Drug abuse and addiction is a major health issue in America today. According to the 2016 National Survey on Drug Use and Health, 19.9 million adults needed substance abuse treatment; however, only 3.6 million adults received any treatment at all. These numbers indicate just how large the scale of the problem is, but the statistics fail to capture the causes of taking drugs and the and effects of using drugs. Addressing the root causes of addiction and treating the effects can help the individual user rebuild his or her life without substance abuse.
Why Do People Take Drugs?
There is not one simple answer to this question; different people begin abusing drugs for different reasons. However, there are a few main causes behind drug abuse:
- Genetics: people with a family history of substance abuse are at higher risk of substance abuse than others. This does not mean that children of addicts are doomed to a life of addiction, but they probably have a genetic predisposition toward addictive behaviors. If you are aware that you have a family history of drug or alcohol abuse, it may be wise to monitor your own behavior.
- Poverty: there is a demonstrated correlation between poverty and substance abuse. People who struggle financially often feel the stress of not having enough money, and may use substance abuse as a method of coping with that stress. Sadly, treatment options are limited for people with low incomes, making it less likely that they will recover. Once people become addicts, they often choose to spend their money on drugs or alcohol instead of paying their bills, leading them into further financial disarray.
- Trauma: Many studies have shown a connection between prior trauma and current substance abuse. Victims of physical or sexual assault may use substance abuse as a form of self-medication.
- Peer pressure: this can be overt, such as teenagers pressuring one another to try drugs or alcohol, knowing it is against the law, but it can take a more subtle form among adults. If a spouse or partner uses drugs or alcohol, that behavior can begin to seem normal to the sober spouse. He or she may begin using at a low level, thinking that it is harmless in comparison, but over time, that low level can develop into an addiction.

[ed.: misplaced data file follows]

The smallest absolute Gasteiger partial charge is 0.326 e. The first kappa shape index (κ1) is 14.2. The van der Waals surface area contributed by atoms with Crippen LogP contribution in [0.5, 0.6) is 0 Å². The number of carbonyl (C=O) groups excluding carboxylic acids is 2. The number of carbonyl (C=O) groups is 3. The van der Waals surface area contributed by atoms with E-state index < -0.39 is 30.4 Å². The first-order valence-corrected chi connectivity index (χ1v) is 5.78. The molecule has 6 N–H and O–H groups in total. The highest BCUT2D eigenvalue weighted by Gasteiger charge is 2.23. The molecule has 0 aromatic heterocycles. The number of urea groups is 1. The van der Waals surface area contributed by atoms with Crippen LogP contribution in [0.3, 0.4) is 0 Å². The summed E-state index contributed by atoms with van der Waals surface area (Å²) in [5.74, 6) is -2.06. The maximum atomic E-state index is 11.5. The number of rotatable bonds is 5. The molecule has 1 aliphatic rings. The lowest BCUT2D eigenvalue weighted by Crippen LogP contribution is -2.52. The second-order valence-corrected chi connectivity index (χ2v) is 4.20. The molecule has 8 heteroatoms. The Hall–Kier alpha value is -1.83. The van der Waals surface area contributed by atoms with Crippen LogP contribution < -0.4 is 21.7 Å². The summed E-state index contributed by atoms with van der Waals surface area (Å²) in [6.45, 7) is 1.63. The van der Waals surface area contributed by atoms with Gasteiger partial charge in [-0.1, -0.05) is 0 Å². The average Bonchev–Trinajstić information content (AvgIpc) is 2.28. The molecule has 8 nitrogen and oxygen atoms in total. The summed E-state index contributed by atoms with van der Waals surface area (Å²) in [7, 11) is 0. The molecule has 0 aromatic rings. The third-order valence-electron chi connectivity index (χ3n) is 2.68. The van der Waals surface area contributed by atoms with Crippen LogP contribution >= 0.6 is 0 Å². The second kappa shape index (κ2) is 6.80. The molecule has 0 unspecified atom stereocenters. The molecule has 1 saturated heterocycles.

How Drugs Affect Your Life
Drug abuse and addiction have a profound and far-reaching impact on the life of the user. These effects can be biological, leading to malnutrition and damage to the heart, liver, kidneys, digestive system, and lungs. Sharing needles or engaging in risky sexual behavior can increase the risk of diseases such as HIV and hepatitis. Drug use damages a user’s social life, as they alienate friends and family by neglecting commitments, asking for money, and lying or stealing to fuel their use. Substance abuse can lead to financial ruin as users spend their money on drugs instead of paying bills, and users may lose their jobs for poor performance or failure to show up.
Can Vitamin C Help?
Over time, drug abuse may lead to malnutrition. The user may become malnourished because:
- Drug use reduces the user’s appetite
- He or she may choose to use drugs instead of eating
- The body’s nutrition stores may be depleted trying to repair damage to the body
In some studies, it indicates that high-dose vitamin therapy can reverse vitamin deficiencies and improve long-term sobriety rates.
If you or someone you love struggles with substance abuse, call our toll-free number today. We can help you find the treatment approach that best suits your needs.